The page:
SaltWash

I didn’t get to this project as quickly as I had hoped, but now that I did, I am thrilled to have had the opportunity to sample this product that brings life to the old, possibly damaged pieces of furniture or in my case, taking something intended for one purpose and give it new purpose. I made some mistakes along the way (but honestly there are no mistakes with this product and I’ll explain soon) and while the product worked great, the colors I chose leaves the end product less desirable (for me anyway).

Introducing . . . SaltWash.

Saltwash

I follow a neat store on fb. The name, Sage and Ivy Designs. The store is located in Pace, FL on Woodbine Road next to Coffee Break. If you miss the Sage and Ivy sign but see the Coffee Break sign, then you are in the right place. They are right next to each other. Kippi is the owner and she is one talented woman! She has a great sense of home style/decor, she is gifted in restoring furniture and has an eye for beauty in broken pieces. Sage and Ivy is a local retail shop that offers SaltWash in our area. I highly encourage you stop by the shop and while yo are there sign up for one of the craft classes being offered.

I used SaltWash on an old solid wood drawer that I desired to turn in to a cute accent table. It’s original color was a celery green on the outside and inside and the top was a pale yellow.  The inside/bottom of the drawer was marked and cut leaving a marred surface.

 

I poured some country white paint in to a plastic container and and added the SaltWash to it, but I didn’t know exactly how much paint I needed and I poured too much (this is the mistake I mentioned earlier, that really doesn’t have to be a mistake). While the mixture was not as thick as I believe it is intended to be, I still like the results of the texture. After mixing the SaltWash with the paint I used a paint brush to spackle on the paint mixture. When I first started I was trying to spread it out to not be wasteful but there were no peeks like it was supposed to have so I started adding more to my brush and started tapping a couple times, then repeated until the entire piece was covered. I don’t think I got the texture intended because of too much paint but again . . . .you can’t really mess this stuff up.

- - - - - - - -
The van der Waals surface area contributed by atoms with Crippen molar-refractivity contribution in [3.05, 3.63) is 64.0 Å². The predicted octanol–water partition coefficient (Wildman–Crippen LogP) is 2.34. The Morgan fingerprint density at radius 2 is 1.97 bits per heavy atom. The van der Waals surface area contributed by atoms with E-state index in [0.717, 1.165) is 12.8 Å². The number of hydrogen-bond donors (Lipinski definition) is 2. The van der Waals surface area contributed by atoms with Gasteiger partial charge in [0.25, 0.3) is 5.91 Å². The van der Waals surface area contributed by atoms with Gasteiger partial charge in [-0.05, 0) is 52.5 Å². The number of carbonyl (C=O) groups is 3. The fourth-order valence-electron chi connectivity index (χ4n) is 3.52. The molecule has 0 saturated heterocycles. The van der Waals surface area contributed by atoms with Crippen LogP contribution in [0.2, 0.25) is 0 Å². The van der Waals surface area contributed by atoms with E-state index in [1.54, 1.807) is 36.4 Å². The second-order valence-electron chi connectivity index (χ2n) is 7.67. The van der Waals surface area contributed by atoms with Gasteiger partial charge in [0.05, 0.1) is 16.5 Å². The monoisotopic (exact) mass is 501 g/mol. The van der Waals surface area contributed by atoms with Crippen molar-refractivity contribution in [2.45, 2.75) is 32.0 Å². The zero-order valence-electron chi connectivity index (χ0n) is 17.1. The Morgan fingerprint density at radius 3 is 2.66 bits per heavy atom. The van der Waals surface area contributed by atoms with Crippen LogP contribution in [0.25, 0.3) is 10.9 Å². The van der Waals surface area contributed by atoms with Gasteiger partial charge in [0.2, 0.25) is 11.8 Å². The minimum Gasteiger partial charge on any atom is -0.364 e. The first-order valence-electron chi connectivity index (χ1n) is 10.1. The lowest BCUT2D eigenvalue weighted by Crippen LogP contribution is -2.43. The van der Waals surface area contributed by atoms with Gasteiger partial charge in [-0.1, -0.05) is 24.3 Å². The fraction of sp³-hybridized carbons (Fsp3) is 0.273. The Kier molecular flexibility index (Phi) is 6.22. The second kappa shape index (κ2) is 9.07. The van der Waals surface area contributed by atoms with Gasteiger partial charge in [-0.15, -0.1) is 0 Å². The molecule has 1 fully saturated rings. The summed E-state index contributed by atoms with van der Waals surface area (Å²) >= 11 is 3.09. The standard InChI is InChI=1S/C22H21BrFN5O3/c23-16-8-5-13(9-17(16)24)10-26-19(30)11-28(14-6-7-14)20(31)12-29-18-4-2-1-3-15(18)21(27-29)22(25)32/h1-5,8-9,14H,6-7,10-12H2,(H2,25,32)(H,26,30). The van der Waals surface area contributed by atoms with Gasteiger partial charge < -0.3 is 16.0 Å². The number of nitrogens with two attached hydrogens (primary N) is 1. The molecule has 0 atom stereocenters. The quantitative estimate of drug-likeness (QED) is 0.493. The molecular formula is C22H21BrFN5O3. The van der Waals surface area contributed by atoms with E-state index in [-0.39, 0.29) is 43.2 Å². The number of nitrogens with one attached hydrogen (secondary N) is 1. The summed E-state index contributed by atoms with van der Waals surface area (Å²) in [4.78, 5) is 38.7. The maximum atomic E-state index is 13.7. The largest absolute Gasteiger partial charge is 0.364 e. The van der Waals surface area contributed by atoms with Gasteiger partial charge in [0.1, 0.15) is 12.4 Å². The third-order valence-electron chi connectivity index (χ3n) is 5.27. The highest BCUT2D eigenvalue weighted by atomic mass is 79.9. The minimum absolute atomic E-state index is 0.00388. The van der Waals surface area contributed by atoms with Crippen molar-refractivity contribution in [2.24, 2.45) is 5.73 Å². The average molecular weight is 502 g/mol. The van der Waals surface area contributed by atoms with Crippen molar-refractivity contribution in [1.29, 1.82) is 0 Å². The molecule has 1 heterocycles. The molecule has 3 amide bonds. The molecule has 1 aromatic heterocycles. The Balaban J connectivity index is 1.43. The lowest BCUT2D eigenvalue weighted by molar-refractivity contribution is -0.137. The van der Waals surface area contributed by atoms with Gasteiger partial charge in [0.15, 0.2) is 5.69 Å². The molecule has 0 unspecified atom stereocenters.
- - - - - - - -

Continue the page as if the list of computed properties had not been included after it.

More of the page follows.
After the product had started to dry I spread over the peeks, let it completely dry then added an ocean blue top coat (that did not include the SaltWash). Once that dried I began the sanding process. Now, here is what I like about this product (beside the fact you can’t mess it up) . . I am in control of how much texture I want on the piece. For this one I sanded it smooth which left a beautiful pattern of the country white and blue. I heavily sanded the edges in hopes of the yellow and green to show through the layers. I got the look I wanted, but after achieving the look I wanted, I didn’t like it (the colors). In my opinion it looks more vintage than Shabby Chic and while I like some vintage, this isn’t working for me, plus in some places it just looks dirty instead of distressed. I will likely make a watered down white glaze to smooth out some of the edges and see how that works for me. My husband cut and sanded some boards for me so I could add a middle shelf. I attached them with some small brackets and now have a cute side table. While the wooden handle on top will hinder having a large lamp on it, a small lamp and maybe alarm clock will fit perfectly.

 

I did not try using chalk paint with the SaltWash on this piece. I usually make my own chalk paint, but not so much for painting as I use it more for stenciling because its thick texture keeps the bleeds down; however, Sage and Ivy sells Dixie Belle Chalk Paint that is on my list to try next!

If you have an old piece of furniture or even a newer one that needs new life, I highly recommend trying SaltWash. You can’t go wrong with it. In fact, I think I might even use it in one of my own craft parties before Christmas.

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